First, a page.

Based on the reasoning of the recent California cases and the arguments set forth in Defendants' response, I find that Defendants Heetan and Heetal Patel had a joint interest in those communications requested by Malbco involving the various companies owned by Bhupendra Patel. Thus, Malbco's Motion to Compel is denied insofar as it seeks to exempt communications on which Heetan and/or Heetal Patel are copied.

III. Communications Involving Third-Parties

Malbco next moves to compel communications between Attorney Wayne Kinkade and Sundhara Linton, who was an accountant preparing Defendants Bhupendra and Nila Patel's personal gift tax returns at the time the communications were made, arguing such communications are not privileged, PL's Motion to Compel, #67, 33.

Defendants argue that Linton was "reasonably necessary" to Kinkade's communications and provision of professional services to Defendants Bhupendra and Nila Patel, and that their communication falls within the privilege.

Malbco argues that "[c]ommunications that include an accountant are privileged only if the accountant's presence is reasonably necessary to facilitate communication between the lawyer and client or to assist the lawyer in the rendition of legal services." Klamath Cty. School Dist. v. Teamey, 207 Or.App. 250, 140 P.3d 1152, 1158 (2006); State v. Koyel, 282 F.2d 918, 922 (2nd Cir. 1961), Contrary to Defendants' assertions, Malbco argues that Linton was not necessary to the Kinkade's rendition of services, rather Kinkade was advising Linton.

The resolution of this argument turns on a determination of whether Linton was assisting Kinkade in the rendition of his legal services or whether Kinkade was enlisted to advise Linton in her work preparing gift tax returns. In the latter case, Linton is not a client and she was not assisting Kinkade in rendition of his legal services. Given the evidence and arguments provided by Malbco and Malbco's request in the alternative to review these communications in camera, I order in camera review to determine whether the attorney-client privilege applies to those communications listed under item (a) on page 33 of Malbco's Motion (#67), Accordingly, I order that Defendants produce those documents for in camera review no later than May 30, 2015.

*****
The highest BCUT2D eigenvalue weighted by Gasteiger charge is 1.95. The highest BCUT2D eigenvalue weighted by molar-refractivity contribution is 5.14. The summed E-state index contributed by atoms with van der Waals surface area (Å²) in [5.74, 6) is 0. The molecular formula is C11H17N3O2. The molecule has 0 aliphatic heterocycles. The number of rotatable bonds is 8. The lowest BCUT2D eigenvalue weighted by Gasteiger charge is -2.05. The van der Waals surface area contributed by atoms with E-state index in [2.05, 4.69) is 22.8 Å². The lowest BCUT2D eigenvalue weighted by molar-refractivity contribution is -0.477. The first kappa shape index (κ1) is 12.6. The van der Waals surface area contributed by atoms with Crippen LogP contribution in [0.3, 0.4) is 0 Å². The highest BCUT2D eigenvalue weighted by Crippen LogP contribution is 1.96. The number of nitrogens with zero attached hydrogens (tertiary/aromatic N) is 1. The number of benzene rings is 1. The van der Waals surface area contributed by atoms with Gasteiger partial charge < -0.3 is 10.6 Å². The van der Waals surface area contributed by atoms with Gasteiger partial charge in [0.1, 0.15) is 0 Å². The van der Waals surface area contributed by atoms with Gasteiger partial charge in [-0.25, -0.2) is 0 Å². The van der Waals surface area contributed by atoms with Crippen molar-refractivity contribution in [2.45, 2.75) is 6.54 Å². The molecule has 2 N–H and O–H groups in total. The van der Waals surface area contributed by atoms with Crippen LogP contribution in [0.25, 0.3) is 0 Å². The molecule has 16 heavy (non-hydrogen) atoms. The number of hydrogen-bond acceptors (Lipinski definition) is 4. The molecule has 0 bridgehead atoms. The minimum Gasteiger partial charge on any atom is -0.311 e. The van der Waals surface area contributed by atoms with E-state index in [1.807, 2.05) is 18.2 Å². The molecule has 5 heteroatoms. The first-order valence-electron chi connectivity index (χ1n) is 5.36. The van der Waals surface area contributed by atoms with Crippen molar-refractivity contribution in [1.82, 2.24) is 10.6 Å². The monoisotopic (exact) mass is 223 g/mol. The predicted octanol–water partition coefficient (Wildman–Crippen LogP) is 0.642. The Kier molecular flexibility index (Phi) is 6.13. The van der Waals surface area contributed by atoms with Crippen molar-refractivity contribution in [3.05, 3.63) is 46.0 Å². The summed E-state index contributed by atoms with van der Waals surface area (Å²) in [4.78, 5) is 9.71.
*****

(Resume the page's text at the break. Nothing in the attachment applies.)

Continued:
CONCLUSION

As explained above, Malbco's request for this court to conduct an in camera review of the documents listed under items (c)(i) and (c)(ii) on page 19 of Malbco's Motion to Compel (#67) is GRANTED, and those documents should be submitted to the court no later than May 30, 2015. Accordingly, I will conduct an in camera review of those communications and provide an order pertaining to Malbco's Motion as it applies to the crime-fraud exception to the attorney-client privilege based on that review. That aspect of Malbco's Motion is therefore STAYED pending my review.

Further, Malbco's Motion to Compel (#67) is DENIED in part as it applies to the second category of communications, discussed above.

Finally, Malbco's request regarding the third category of communications, made in the alternative, for this court to conduct an in camera review of those documents listed under item (a) on page 33 of Malbco's Motion is GRANTED, and those documents should be submitted to the court no later than May 30, 2015, Malbco's Motion concerning the third category of communications is STAYED pending an in camera review of those materials.